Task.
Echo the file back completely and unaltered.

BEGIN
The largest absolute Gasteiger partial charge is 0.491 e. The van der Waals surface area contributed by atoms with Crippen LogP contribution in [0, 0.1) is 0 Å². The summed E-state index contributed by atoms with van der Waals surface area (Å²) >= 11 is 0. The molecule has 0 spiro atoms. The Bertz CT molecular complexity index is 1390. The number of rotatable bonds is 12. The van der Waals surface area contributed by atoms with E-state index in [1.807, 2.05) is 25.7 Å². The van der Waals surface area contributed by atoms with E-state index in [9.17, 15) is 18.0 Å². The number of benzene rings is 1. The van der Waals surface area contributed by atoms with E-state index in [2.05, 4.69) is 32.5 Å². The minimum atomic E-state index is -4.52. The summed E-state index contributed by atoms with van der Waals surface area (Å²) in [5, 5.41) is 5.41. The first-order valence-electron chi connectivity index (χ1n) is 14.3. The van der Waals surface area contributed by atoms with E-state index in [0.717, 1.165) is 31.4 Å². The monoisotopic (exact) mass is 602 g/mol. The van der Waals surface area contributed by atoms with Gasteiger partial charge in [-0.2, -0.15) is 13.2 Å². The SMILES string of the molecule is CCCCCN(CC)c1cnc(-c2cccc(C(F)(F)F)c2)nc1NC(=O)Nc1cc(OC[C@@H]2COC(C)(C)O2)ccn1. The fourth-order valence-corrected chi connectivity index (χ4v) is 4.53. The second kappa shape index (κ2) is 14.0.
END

The largest absolute Gasteiger partial charge is 0.491 e. The van der Waals surface area contributed by atoms with Crippen LogP contribution in [0, 0.1) is 0 Å². The summed E-state index contributed by atoms with van der Waals surface area (Å²) >= 11 is 0. The molecule has 0 spiro atoms. The Bertz CT molecular complexity index is 1390. The number of rotatable bonds is 12. The van der Waals surface area contributed by atoms with E-state index in [1.807, 2.05) is 25.7 Å². The van der Waals surface area contributed by atoms with E-state index in [9.17, 15) is 18.0 Å². The number of benzene rings is 1. The van der Waals surface area contributed by atoms with E-state index in [2.05, 4.69) is 32.5 Å². The minimum atomic E-state index is -4.52. The summed E-state index contributed by atoms with van der Waals surface area (Å²) in [5, 5.41) is 5.41. The first-order valence-electron chi connectivity index (χ1n) is 14.3. The van der Waals surface area contributed by atoms with E-state index in [0.717, 1.165) is 31.4 Å². The monoisotopic (exact) mass is 602 g/mol. The van der Waals surface area contributed by atoms with Gasteiger partial charge in [-0.2, -0.15) is 13.2 Å². The SMILES string of the molecule is CCCCCN(CC)c1cnc(-c2cccc(C(F)(F)F)c2)nc1NC(=O)Nc1cc(OC[C@@H]2COC(C)(C)O2)ccn1. The fourth-order valence-corrected chi connectivity index (χ4v) is 4.53. The second kappa shape index (κ2) is 14.0.